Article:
A bypass capacitor often provides a low-impedance path to ground. It can be used to keep noise out of a load. It can also be used to shunt a signal around a gain-setting resistor to modify a circuit’s voltage gain.

Capacitor networks/arrays

Capacitor networks, or arrays, contain two or more capacitors. The capacitors may be isolated from one another or have one terminal tied to a common bus. These devices can have either single or multiple capacitor values. Dielectric materials include ceramic, metallized polymer or metallized polypropylene. Capacitance values range from 10 pF to 80 µF with tolerances typically ranging from ±5% to ±20%. Maximum voltage ratings range from 6.3 V to 440 V. Capacitor arrays are available in SMT, through-hole and chassis-mount.

Coupling capacitor

A coupling capacitor is used to provide a low-impedance path to connect a signal from one point to another.

DC leakage current (DCL)

The DC leakage current specified at a given voltage and temperature.

Decoupling capacitor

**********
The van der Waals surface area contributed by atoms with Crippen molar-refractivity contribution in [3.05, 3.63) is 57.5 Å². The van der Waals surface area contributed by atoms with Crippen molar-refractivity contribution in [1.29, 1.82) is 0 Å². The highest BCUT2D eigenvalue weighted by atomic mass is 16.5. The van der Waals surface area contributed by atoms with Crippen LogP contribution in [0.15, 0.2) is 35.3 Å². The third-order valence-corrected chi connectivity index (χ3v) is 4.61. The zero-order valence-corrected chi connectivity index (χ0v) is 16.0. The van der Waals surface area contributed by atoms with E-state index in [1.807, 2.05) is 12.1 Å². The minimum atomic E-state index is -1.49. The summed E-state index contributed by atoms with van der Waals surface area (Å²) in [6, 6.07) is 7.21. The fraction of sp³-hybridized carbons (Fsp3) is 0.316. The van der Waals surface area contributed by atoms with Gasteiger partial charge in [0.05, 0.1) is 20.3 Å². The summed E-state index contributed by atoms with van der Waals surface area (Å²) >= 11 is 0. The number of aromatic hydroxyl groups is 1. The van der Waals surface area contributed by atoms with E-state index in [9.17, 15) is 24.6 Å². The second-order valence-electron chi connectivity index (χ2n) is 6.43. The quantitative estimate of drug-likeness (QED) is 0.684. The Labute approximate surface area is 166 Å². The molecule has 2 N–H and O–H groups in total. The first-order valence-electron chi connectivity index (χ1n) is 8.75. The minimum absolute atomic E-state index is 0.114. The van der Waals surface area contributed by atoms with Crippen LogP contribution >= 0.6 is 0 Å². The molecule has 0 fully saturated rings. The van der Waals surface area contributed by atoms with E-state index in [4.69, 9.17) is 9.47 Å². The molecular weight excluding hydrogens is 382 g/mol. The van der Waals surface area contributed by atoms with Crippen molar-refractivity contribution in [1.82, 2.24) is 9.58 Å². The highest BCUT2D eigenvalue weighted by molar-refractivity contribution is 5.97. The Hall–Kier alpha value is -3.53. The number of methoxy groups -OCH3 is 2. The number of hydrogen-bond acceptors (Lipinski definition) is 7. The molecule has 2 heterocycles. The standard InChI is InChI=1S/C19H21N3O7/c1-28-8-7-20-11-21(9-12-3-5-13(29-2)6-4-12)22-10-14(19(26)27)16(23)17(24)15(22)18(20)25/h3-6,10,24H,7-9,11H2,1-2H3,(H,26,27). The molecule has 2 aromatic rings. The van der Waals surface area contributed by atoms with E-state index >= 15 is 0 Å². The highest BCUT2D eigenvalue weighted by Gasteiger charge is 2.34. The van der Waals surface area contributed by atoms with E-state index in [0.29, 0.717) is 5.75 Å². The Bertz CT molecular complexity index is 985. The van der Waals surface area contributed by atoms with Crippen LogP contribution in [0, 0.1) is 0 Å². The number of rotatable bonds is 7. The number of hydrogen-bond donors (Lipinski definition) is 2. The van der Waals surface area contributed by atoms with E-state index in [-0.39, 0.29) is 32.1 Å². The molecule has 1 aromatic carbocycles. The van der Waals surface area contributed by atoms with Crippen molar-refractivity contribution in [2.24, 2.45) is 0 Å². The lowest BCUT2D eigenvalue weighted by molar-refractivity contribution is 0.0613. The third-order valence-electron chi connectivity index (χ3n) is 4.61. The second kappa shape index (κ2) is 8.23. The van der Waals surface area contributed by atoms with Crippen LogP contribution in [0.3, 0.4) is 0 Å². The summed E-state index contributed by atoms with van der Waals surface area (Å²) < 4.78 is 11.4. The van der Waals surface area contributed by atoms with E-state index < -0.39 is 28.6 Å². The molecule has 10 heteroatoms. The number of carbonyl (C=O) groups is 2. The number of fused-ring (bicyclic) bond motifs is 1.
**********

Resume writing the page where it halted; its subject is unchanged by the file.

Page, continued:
Decoupling capacitors are usually connected between the DC power supply (e.g., VCC) and ground.

Dielectrics and more

Capacitors are usually classified primarily by their dielectric material, but there can be more. For example, ceramic capacitors use various ceramic materials as their dielectric. However, there are two major classifications: Class 1 and Class 2. Further, there are subgroups under Class 2: X5R, X6R and X7R. Aluminum electrolytic capacitors are formed using aluminum electrodes and an electrolyte solution.

One common distinction is between electrolytic and non-electrolytic capacitor types. Electrolytic capacitors use a dielectric material that is formed in-place electrochemically by oxidizing the surface of the electrode material, whereas non-electrolytic (often called “electrostatic” capacitors) use dielectric materials that are generally formed through various mechanical processes and are not a chemical derivative of the electrode material itself.

Electrolytic capacitors offer high capacitance per unit volume, are polarized, low cost, high-loss and exhibit poor parameter stability. In contrast, non-electrolytic device types tend to be bulky for their ratings, are non-polar, relatively expensive, low-loss and (with exceptions) exhibit fair to excellent parameter stability.

Dielectric Withstand Voltage (DWV)

This is the maximum voltage that can be applied to a capacitor without producing voltage breakdown in its dielectric.

Dissipation Factor (DF)

The dissipation factor is associated with capacitors. It is the reciprocal of Q (DF = 1/Q).

Electric Double Layer Capacitors (EDLC)

This is a more descriptive name for supercapacitors.